If I drive for you, you give me a time and a place. I give you a five-minute window, anything happens in that five minutes and I’m yours no matter what. I don’t sit in while you’re running it down; I don’t carry a gun… I drive.

The actors: Ryan Gosling, Carey Mulligan, Albert Brooks, Ron Perlman, plus others. The actor who plays Gosling’s mentor, Bryan Cranston, looks familiar but I didn’t know his name until I looked the film up at IMBd.

The plot: Gosling’s character, who has no given name and is listed merely as “Driver” in the credits, is exactly what his label says. He drives. Stunt cars, getaway cars for robberies. His own Chevelle (I think) for hours on LA’s highways. When he isn’t driving cars, he’s working on them.

He meets Mulligan’s character, Irene, and her little boy, Benecio. Is he attracted to her? It seems so, although he never articulates it and seems to have a more intuitive connection with Benecio. Whatever might develop is cut off when Irene’s husband, Standard, is released from prison. Standard seems defensive at first about this guy encroaching on his territory, but seems to recognize Driver’s inner badass and takes a big step back — he wants to stay clean and Driver isn’t imposing. But then a debt he owes comes back to haunt him, and Driver steps in to help. It doesn’t go exactly as planned, leaving Driver to clean up the mess despite his standard disclaimer of being involved only in the five minutes while the theft is going on and then the getaway.

Brooks was good as a sort of B-movie, connected criminal/investor. Perlman was grotesque (intentionally, I assume) as a lower level Jewish mobster angry with the racism of his organization. Mulligan was cute — she didn’t have a huge scope. Gosling was excellent as Driver.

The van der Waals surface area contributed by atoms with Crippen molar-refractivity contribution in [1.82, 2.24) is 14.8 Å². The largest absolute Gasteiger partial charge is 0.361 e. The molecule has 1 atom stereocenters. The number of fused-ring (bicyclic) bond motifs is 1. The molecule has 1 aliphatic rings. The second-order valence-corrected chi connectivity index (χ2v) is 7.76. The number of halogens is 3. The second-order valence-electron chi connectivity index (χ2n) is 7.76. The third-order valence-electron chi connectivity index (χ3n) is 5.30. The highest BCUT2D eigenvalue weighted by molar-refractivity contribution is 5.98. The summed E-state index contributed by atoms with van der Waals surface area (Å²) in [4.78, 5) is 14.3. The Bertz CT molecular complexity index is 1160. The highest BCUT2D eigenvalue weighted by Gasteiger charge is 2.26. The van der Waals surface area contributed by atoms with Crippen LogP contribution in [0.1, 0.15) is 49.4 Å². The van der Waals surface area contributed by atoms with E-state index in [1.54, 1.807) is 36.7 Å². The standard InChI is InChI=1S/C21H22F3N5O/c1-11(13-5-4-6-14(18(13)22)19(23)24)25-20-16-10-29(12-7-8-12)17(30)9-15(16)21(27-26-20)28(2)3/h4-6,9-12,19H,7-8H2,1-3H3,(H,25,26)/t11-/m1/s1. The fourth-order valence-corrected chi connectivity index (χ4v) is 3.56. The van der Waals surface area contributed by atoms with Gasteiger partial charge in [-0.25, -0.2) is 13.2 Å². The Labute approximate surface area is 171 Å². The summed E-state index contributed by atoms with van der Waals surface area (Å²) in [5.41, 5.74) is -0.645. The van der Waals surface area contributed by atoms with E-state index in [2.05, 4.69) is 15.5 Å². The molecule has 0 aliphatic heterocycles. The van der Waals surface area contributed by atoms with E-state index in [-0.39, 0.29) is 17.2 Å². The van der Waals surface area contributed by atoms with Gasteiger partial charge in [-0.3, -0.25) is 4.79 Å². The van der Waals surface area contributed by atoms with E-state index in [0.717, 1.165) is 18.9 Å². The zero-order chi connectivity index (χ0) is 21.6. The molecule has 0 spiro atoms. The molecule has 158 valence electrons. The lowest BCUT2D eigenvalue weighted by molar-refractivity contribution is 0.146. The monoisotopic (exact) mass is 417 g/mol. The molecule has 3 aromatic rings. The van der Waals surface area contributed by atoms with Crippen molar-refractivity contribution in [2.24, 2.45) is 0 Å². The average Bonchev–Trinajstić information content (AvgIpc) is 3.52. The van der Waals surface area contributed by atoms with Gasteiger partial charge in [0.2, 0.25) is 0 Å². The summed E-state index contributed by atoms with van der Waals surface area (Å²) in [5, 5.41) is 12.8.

At the outset, I wasn’t sure what to think of Driver. He’s taciturn, watching everything, judging, planning, but expressing little verbally or with his body language. Is his mentor taking advantage of him? Is he so shy that he can’t even express his admiration or desire for Irene? Staring contests and cartoon-watching with Benecio are the scenes in which he seems to connect best with another human being. Even his most physically intimate scenes with Irene (holding hands while driving, kissing in an elevator) are prompted either by her (reaching out) or something external (seeing an armed man who’s come for him step into the elevator with them). The most emotional statement made by Driver is over the phone, with resounding silence as a response. The silence of the entire film, in terms of soundtrack and background noise, is striking.

It isn’t until half way through the movie that Driver’s capacity for violence is revealed, and even then the revelation is just a hint of what is to come.

In a lot ways, Drive felt like a western. Where did that masked man come from? Where did he go when he rode off into the sunset? Except I’m not sure if Driver would have worn a white hat or a black one. Nominally, he is the hero for Irene and Benecio, keeping them out of the cross-hairs of an organized crime family. But would they have been better off if he hadn’t gotten involved at all?

ETA: Driver wears a quilted, white satin (or silk?) jacket with a huge gold scorpion embroidered on the back. At first I disregarded the scorpion but then when he first began to emerge from his stolid silence, all I could think of was the fable of the scorpion and the frog…which he later refers to when negotiating.



Filed under movies

2 responses to “Drive

  1. I just saw this over the weekend…lovely review. I also mentioned Driver’s clothing to my husband. White satin jacket, white boots, both increasingly bloodstained. So many interesting choices and moments in this film.

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